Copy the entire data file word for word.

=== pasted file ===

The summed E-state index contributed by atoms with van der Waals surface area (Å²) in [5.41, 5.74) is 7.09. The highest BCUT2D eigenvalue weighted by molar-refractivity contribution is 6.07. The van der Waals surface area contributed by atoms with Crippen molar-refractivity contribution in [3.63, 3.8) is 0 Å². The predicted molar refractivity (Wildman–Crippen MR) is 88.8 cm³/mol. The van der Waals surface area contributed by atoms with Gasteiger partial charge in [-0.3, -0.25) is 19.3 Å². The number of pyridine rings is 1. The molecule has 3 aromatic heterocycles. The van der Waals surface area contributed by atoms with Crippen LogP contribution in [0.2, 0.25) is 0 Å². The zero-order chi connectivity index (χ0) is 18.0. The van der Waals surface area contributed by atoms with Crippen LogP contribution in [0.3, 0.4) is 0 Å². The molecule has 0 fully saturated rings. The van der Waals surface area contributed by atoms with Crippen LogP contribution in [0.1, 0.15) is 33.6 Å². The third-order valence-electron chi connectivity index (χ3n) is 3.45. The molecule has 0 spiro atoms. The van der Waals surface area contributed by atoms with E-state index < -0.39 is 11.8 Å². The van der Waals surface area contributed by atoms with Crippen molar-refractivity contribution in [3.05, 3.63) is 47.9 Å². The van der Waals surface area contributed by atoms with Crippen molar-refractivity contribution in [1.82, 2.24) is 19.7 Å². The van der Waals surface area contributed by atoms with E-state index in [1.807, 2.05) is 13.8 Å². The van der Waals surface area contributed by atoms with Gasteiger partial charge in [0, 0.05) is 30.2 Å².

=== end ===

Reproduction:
The summed E-state index contributed by atoms with van der Waals surface area (Å²) in [5.41, 5.74) is 7.09. The highest BCUT2D eigenvalue weighted by molar-refractivity contribution is 6.07. The van der Waals surface area contributed by atoms with Crippen molar-refractivity contribution in [3.63, 3.8) is 0 Å². The predicted molar refractivity (Wildman–Crippen MR) is 88.8 cm³/mol. The van der Waals surface area contributed by atoms with Gasteiger partial charge in [-0.3, -0.25) is 19.3 Å². The number of pyridine rings is 1. The molecule has 3 aromatic heterocycles. The van der Waals surface area contributed by atoms with Crippen LogP contribution in [0.2, 0.25) is 0 Å². The zero-order chi connectivity index (χ0) is 18.0. The van der Waals surface area contributed by atoms with Crippen LogP contribution in [0.3, 0.4) is 0 Å². The molecule has 0 fully saturated rings. The van der Waals surface area contributed by atoms with Crippen LogP contribution in [0.1, 0.15) is 33.6 Å². The third-order valence-electron chi connectivity index (χ3n) is 3.45. The molecule has 0 spiro atoms. The van der Waals surface area contributed by atoms with E-state index < -0.39 is 11.8 Å². The van der Waals surface area contributed by atoms with Crippen molar-refractivity contribution in [3.05, 3.63) is 47.9 Å². The van der Waals surface area contributed by atoms with Crippen molar-refractivity contribution in [1.82, 2.24) is 19.7 Å². The van der Waals surface area contributed by atoms with E-state index in [1.807, 2.05) is 13.8 Å². The van der Waals surface area contributed by atoms with Gasteiger partial charge in [0, 0.05) is 30.2 Å².